Meanwhile, I argued, permanent bases could be built in Mercury’s cratered polar regions, which are permanently shaded and have abundant supplies of water ice in them. Inside some of the larger craters — such as Prokofiev, Kandinsky, Tolkien, and Trggvadottir — bases could be built where miners would stay between work shifts.

Credit: NASA

Water and building materials could be harvested in-situ, and solar arrays placed around the edges of the craters could gather all the electricity they needed. With the right technology, some of this could even be beamed off-planet to Venus, Earth, and Mars.

My friend then indicated that it would be very hard to get people to want to live and work on Mercury, to which I suggested that perhaps only convict laborers would ever be sent there. That set off the light in my head, and before long, a much larger idea began to take shape.

I didn’t just want to talk about Mercury and a colony full of miners, but how future generations might go about colonizing the Moon, Mars, Venus, and beyond. I also wanted to write a story that explored the reasons why humanity became a multi-planetary species.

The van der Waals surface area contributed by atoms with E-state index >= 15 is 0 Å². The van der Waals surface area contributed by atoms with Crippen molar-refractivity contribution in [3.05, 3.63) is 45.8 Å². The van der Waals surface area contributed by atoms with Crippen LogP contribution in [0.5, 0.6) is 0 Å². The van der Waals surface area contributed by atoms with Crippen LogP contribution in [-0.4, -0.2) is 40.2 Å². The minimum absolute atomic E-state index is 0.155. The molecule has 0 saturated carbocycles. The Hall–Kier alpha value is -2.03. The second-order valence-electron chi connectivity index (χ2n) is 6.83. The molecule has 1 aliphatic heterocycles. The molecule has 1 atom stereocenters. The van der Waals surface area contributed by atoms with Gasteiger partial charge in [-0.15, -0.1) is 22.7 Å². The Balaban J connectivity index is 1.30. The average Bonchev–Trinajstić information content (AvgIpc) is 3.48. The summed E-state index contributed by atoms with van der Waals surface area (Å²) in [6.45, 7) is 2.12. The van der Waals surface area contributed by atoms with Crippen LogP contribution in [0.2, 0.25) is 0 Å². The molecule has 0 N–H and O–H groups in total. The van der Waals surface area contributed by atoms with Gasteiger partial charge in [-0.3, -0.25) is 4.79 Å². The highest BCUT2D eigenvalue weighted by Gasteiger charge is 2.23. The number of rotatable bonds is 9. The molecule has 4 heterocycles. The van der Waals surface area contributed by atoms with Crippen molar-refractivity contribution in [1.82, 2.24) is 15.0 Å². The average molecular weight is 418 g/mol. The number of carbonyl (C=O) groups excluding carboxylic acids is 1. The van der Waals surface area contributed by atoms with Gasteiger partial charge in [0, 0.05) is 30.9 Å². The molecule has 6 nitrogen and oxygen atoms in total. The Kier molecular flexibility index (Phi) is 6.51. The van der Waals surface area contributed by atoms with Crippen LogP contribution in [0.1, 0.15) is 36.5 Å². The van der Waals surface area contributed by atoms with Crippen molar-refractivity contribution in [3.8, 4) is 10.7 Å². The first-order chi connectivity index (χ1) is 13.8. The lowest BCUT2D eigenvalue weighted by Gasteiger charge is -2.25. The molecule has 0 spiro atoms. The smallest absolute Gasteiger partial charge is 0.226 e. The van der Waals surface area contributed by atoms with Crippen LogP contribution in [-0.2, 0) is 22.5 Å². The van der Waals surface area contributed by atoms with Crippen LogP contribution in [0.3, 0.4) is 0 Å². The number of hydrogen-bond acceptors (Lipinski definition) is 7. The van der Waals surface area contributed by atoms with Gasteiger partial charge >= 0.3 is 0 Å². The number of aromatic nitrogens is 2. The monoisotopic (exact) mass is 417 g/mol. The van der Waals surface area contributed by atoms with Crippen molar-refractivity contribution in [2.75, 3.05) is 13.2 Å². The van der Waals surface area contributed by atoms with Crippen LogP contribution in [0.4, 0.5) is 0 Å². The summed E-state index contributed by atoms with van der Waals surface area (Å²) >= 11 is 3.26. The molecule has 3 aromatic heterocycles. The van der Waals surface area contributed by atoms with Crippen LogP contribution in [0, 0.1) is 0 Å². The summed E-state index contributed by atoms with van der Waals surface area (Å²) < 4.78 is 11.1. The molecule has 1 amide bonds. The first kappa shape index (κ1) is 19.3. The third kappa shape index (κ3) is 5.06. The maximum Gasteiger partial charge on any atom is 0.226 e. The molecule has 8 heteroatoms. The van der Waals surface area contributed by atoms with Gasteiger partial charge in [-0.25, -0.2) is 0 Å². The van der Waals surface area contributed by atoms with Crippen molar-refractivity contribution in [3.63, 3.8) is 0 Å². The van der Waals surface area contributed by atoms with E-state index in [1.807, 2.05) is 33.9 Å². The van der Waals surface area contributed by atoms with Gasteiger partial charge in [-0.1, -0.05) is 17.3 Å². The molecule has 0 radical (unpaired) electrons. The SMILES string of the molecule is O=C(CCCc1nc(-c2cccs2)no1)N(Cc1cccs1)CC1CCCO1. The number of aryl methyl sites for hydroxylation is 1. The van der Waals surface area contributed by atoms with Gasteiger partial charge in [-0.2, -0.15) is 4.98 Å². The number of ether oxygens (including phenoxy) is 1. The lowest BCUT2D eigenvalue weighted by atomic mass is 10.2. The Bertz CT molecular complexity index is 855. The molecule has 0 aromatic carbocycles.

This is an increasingly relevant issue, thanks in part to the many high-profile individuals who want to see a permanent human presence established on the Moon and/or Mars in this century. These include Elon Musk, Buzz Aldrin, Robert Zubrin, James Lovelock, and the late and great Stephen Hawking.

Credit: Lockheed Martin

Here too, I have had the privilege of reporting on what these plans are and how they have taken shape over the past years. I’ve also learned a great deal about the history of proposals to colonize the Moon, Mars, and other bodies in the Solar System.

While various works of fiction helped me learn how authors have addressed these proposals in the past (such as Ray Bradbury, Arthur C. Clarke, Kim Stanley Robinson, et al.), there was also the theoretical work of scientists like Carl Sagan, James Lovelock, Freeman Dyson, Geoffrey A. Landis, and others to draw upon.

Looking at this from a contemporary angle, I went with the idea that the main drivers behind off-world settlement will be Climate Change and the accelerating pace of change brought about by the Technological Singularity (both of which are expected to culminate around the middle of this century).